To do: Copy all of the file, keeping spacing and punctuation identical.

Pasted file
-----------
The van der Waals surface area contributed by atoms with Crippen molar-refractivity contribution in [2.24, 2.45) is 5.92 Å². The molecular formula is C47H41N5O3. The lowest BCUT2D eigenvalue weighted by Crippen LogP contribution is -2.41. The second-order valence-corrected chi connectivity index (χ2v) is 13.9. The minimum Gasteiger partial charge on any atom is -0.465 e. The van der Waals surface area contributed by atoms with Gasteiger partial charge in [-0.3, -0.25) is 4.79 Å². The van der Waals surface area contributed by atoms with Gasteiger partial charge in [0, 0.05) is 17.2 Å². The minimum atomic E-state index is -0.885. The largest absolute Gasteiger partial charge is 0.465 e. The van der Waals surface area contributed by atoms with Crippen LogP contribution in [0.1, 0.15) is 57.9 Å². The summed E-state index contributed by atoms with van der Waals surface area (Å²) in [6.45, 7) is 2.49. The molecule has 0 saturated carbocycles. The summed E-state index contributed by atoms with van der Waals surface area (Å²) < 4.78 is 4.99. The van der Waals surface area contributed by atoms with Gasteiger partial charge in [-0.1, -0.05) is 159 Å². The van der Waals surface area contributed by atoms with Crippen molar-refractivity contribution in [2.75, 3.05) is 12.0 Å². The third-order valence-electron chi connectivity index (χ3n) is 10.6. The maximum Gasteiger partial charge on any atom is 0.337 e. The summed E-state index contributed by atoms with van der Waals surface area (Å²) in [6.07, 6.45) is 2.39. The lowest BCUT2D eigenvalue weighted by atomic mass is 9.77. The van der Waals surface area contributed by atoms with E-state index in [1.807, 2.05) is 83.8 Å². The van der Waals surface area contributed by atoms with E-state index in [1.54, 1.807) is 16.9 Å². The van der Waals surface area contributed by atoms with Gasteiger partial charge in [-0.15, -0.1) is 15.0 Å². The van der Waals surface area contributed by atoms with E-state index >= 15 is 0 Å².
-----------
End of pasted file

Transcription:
The van der Waals surface area contributed by atoms with Crippen molar-refractivity contribution in [2.24, 2.45) is 5.92 Å². The molecular formula is C47H41N5O3. The lowest BCUT2D eigenvalue weighted by Crippen LogP contribution is -2.41. The second-order valence-corrected chi connectivity index (χ2v) is 13.9. The minimum Gasteiger partial charge on any atom is -0.465 e. The van der Waals surface area contributed by atoms with Gasteiger partial charge in [-0.3, -0.25) is 4.79 Å². The van der Waals surface area contributed by atoms with Gasteiger partial charge in [0, 0.05) is 17.2 Å². The minimum atomic E-state index is -0.885. The largest absolute Gasteiger partial charge is 0.465 e. The van der Waals surface area contributed by atoms with Crippen LogP contribution in [0.1, 0.15) is 57.9 Å². The summed E-state index contributed by atoms with van der Waals surface area (Å²) in [6.45, 7) is 2.49. The molecule has 0 saturated carbocycles. The summed E-state index contributed by atoms with van der Waals surface area (Å²) < 4.78 is 4.99. The van der Waals surface area contributed by atoms with Gasteiger partial charge in [-0.1, -0.05) is 159 Å². The van der Waals surface area contributed by atoms with Crippen molar-refractivity contribution in [2.75, 3.05) is 12.0 Å². The third-order valence-electron chi connectivity index (χ3n) is 10.6. The maximum Gasteiger partial charge on any atom is 0.337 e. The summed E-state index contributed by atoms with van der Waals surface area (Å²) in [6.07, 6.45) is 2.39. The lowest BCUT2D eigenvalue weighted by atomic mass is 9.77. The van der Waals surface area contributed by atoms with E-state index in [1.807, 2.05) is 83.8 Å². The van der Waals surface area contributed by atoms with E-state index in [1.54, 1.807) is 16.9 Å². The van der Waals surface area contributed by atoms with Gasteiger partial charge in [-0.15, -0.1) is 15.0 Å². The van der Waals surface area contributed by atoms with E-state index >= 15 is 0 Å².